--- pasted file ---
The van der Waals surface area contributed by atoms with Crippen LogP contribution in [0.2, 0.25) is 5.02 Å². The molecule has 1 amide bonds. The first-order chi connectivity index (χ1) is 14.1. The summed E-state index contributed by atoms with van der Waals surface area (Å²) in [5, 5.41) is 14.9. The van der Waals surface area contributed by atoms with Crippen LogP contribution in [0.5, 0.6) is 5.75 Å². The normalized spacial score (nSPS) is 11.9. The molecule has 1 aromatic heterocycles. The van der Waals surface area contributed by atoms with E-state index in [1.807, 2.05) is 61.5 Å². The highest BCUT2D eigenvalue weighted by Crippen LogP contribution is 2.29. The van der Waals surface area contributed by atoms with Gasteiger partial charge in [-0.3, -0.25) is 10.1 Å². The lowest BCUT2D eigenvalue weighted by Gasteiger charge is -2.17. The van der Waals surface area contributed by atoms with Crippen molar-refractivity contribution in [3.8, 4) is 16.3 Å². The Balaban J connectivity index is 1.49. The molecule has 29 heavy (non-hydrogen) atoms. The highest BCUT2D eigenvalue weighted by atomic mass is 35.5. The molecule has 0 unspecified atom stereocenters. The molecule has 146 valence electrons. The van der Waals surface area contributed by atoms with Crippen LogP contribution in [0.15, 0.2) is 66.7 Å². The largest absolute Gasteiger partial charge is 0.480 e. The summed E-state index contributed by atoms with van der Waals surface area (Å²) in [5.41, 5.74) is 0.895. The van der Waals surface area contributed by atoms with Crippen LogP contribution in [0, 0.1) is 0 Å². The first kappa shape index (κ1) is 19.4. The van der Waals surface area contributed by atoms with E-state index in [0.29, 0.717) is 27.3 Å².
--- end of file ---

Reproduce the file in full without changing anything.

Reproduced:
The van der Waals surface area contributed by atoms with Crippen LogP contribution in [0.2, 0.25) is 5.02 Å². The molecule has 1 amide bonds. The first-order chi connectivity index (χ1) is 14.1. The summed E-state index contributed by atoms with van der Waals surface area (Å²) in [5, 5.41) is 14.9. The van der Waals surface area contributed by atoms with Crippen LogP contribution in [0.5, 0.6) is 5.75 Å². The normalized spacial score (nSPS) is 11.9. The molecule has 1 aromatic heterocycles. The van der Waals surface area contributed by atoms with E-state index in [1.807, 2.05) is 61.5 Å². The highest BCUT2D eigenvalue weighted by Crippen LogP contribution is 2.29. The van der Waals surface area contributed by atoms with Gasteiger partial charge in [-0.3, -0.25) is 10.1 Å². The lowest BCUT2D eigenvalue weighted by Gasteiger charge is -2.17. The van der Waals surface area contributed by atoms with Crippen molar-refractivity contribution in [3.8, 4) is 16.3 Å². The Balaban J connectivity index is 1.49. The molecule has 29 heavy (non-hydrogen) atoms. The highest BCUT2D eigenvalue weighted by atomic mass is 35.5. The molecule has 0 unspecified atom stereocenters. The molecule has 146 valence electrons. The van der Waals surface area contributed by atoms with Crippen LogP contribution in [0.15, 0.2) is 66.7 Å². The largest absolute Gasteiger partial charge is 0.480 e. The summed E-state index contributed by atoms with van der Waals surface area (Å²) in [5.41, 5.74) is 0.895. The van der Waals surface area contributed by atoms with Crippen LogP contribution in [0, 0.1) is 0 Å². The first kappa shape index (κ1) is 19.4. The van der Waals surface area contributed by atoms with E-state index in [0.29, 0.717) is 27.3 Å².